I consider myself to be well left of centre politically, but I have been thinking a lot lately about the extent to which the government imposes decisions and restrictions on us, supposedly for our own good.  I think that restrictions are important.  I think people should be required to wear seat belts.  I think a government requirement for medical insurance is justified to protect people individually and society as a whole.

But I have increasingly been thinking that there are misguided liberals in our society who go too far in telling us what we need to do.  Such was my thought today when I heard that Angela Kennedy of the Toronto Catholic School Board was concerned that too many students were only listening respectfully to the national anthem when played at the beginning of the school day and not singing along.  She therefor suggested that the anthem be sung without accompaniment and the students forced to actually sing.

As a former teacher who stood mostly before grade 7 & 8 students at the beginning of each day for almost 30 years, I think that this is a terrible idea.  My demand was that they stand respectfully during the anthem.  Students at this age, especially the boys, are very self conscious and reluctant to sing.  I often told my students, truthfully, that I was sparing them a painful start to the day by not subjecting them to my singing voice.  Adolescents who are in the middle of puberty and whose voices are in the process of changing are probably in a similar boat.

Telling students, “you must sing,” is disrespectful to their sense of individuality and autonomy.  You may argue that students are forced to do other things against their wishes, such as doing speeches in front of their class or participating in sports activities during P.E. class.  That is true.  It is also true that they come to despise those kinds of activities.  Do you want them to come to despise the singing of their national anthem?  What it reinforces is the government shoving a decision down their throats, -and in a way that most adults would never tolerate.  How many adults would swallow a law stating that attendees must sing the anthem at a hockey game?  Perhaps we should have police walking around to spot those people with “questionable loyalties” like they do in totalitarian countries.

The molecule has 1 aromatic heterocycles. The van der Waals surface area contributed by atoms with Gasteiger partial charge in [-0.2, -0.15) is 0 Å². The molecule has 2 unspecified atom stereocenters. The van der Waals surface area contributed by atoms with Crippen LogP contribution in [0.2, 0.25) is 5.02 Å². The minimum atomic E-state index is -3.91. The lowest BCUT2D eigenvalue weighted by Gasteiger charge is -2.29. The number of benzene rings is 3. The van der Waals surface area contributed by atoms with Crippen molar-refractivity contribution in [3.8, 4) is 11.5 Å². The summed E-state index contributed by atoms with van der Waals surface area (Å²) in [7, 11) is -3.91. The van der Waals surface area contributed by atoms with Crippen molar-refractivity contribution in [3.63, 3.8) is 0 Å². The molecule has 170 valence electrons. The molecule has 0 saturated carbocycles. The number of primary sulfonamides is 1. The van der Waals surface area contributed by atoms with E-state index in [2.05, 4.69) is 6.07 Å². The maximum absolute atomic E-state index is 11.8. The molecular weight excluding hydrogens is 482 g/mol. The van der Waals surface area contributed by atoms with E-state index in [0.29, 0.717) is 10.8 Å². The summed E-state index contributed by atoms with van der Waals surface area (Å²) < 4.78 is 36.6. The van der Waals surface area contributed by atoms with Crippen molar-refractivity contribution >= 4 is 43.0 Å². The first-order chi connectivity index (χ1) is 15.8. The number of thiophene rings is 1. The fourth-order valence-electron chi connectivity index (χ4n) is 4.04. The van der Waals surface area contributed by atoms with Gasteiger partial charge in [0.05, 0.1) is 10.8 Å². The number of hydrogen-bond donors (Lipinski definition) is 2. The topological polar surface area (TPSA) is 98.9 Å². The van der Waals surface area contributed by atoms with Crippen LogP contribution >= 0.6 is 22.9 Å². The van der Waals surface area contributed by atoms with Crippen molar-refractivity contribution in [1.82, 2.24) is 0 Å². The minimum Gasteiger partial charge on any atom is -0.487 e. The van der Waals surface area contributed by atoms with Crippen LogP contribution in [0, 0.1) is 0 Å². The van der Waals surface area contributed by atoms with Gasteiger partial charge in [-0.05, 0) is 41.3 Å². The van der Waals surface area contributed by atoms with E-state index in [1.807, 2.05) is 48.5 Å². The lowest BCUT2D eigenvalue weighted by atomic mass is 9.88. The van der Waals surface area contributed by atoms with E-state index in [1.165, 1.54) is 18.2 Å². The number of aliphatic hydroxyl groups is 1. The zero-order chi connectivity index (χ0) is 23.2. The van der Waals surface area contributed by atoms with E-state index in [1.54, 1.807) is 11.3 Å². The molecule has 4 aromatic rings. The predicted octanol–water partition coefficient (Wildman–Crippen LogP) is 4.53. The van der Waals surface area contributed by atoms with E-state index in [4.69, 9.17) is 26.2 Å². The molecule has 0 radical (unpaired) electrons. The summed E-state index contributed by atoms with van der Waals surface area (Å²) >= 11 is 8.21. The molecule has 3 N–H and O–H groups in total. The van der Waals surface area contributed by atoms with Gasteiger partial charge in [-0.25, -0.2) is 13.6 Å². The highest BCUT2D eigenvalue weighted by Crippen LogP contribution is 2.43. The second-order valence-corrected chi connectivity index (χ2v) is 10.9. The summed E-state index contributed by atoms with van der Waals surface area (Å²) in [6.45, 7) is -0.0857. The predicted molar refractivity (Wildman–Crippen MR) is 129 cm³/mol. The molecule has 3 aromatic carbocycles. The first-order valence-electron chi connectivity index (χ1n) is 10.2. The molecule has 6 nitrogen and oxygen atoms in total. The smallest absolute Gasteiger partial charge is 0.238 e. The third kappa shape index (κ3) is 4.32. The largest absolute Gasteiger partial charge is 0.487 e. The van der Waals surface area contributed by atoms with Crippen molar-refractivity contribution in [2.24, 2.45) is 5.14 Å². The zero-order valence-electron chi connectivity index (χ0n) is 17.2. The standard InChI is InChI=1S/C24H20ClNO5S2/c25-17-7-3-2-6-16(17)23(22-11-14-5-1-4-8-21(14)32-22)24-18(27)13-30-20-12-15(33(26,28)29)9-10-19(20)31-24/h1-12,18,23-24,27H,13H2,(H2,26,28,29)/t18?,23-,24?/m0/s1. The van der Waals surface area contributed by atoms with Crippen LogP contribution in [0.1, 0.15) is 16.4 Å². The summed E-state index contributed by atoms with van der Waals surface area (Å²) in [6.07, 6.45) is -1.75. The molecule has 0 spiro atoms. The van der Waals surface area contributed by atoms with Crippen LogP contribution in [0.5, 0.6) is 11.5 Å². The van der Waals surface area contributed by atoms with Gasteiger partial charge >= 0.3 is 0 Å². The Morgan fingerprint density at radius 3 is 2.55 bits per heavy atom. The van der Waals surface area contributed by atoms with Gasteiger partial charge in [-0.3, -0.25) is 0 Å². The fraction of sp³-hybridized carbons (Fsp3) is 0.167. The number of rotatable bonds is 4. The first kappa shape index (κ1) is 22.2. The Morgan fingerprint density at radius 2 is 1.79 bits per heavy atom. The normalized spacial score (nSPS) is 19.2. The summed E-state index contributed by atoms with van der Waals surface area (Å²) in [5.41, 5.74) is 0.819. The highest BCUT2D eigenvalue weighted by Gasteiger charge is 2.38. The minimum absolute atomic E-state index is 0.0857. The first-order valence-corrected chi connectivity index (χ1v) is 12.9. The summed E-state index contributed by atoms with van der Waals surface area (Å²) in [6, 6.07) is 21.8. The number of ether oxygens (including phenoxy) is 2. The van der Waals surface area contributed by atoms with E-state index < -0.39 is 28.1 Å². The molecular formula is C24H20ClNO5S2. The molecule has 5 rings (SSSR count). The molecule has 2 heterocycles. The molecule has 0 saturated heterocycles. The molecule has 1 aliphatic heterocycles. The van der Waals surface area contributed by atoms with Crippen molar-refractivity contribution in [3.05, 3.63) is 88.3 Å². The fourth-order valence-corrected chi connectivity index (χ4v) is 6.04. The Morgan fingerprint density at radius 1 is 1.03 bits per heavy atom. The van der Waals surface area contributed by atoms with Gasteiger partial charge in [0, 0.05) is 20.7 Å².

Another issue in demanding the singing is that not all people can subscibe to all of the lyrics in the Canadian National Anthem.  There has been considerable criticism of the line “…in all thy sons command,” which is regarded as sexist.  That argument has more weight when you consider the fact that there was no such sexist reference in the original lyrics; written in 1908, they had no such sexist line until the revision in 1968.  Perhaps more objectionable to some is the religious reference, “God keep our land, glorious and free”, which is becoming less and less a reflection of everyone’s personal beliefs here in Canada.  At least the English version maintains an inter-denominations religious tone, which cannot be said for the French version.  Occasionally we would play the French version at school or the French teacher would have the students sing it in French class.  I doubt that the translation has ever been offered to the students or to adults who have learned to parrot the phonemes of the French lyrics.  In those lyrics, which are considerably different from the English, there is the line, “As is thy arm ready to wield the sword, so also it is ready to bear the cross.”  Here, only Christian religions are represented.  I wonder how often the lyrics get sung by Montreal’s sizable Jewish population, or by other non-Christian denominations, or by the growing atheistic or secular population, for that matter.  I know several teenagers who would strongly object to being forced to sing about God in any context.  I know many adults who would cringe at a line about wielding a sword.

It is ironic that the suggestion to demand students sing the anthem was made by a Catholic trustee.  Catholics, along with many other religious worldviews, are used to demanding things on the grounds of righteousness.  They’re used to citing sin and invoking guilt.  They’re used to the analogy of shepherd and sheep.  Well, our students don’t appreciate being treated like sheep and I don’t think they should be encouraged to act that way.

You can’t please everyone, and I’m not saying that our national anthem shouldn’t be respected.  I am saying that singing it is a personal choice.  If I go to a dinner at a friend’s home and a prayer is said before a meal, or if I go to a wedding and a prayer is said,  I choose to not verbalize it, but I have respect for those who do and remain reverently silent.  I think that standing at attention during the playing of a national anthem is doing even more than that.  I would encourage a discussion of the lyrics at school.  I would encourage a study of the reasons we should be proud of our country.  I don’t think that students are going to feel more pride if a draconian rule is imposed forcing them to sing.


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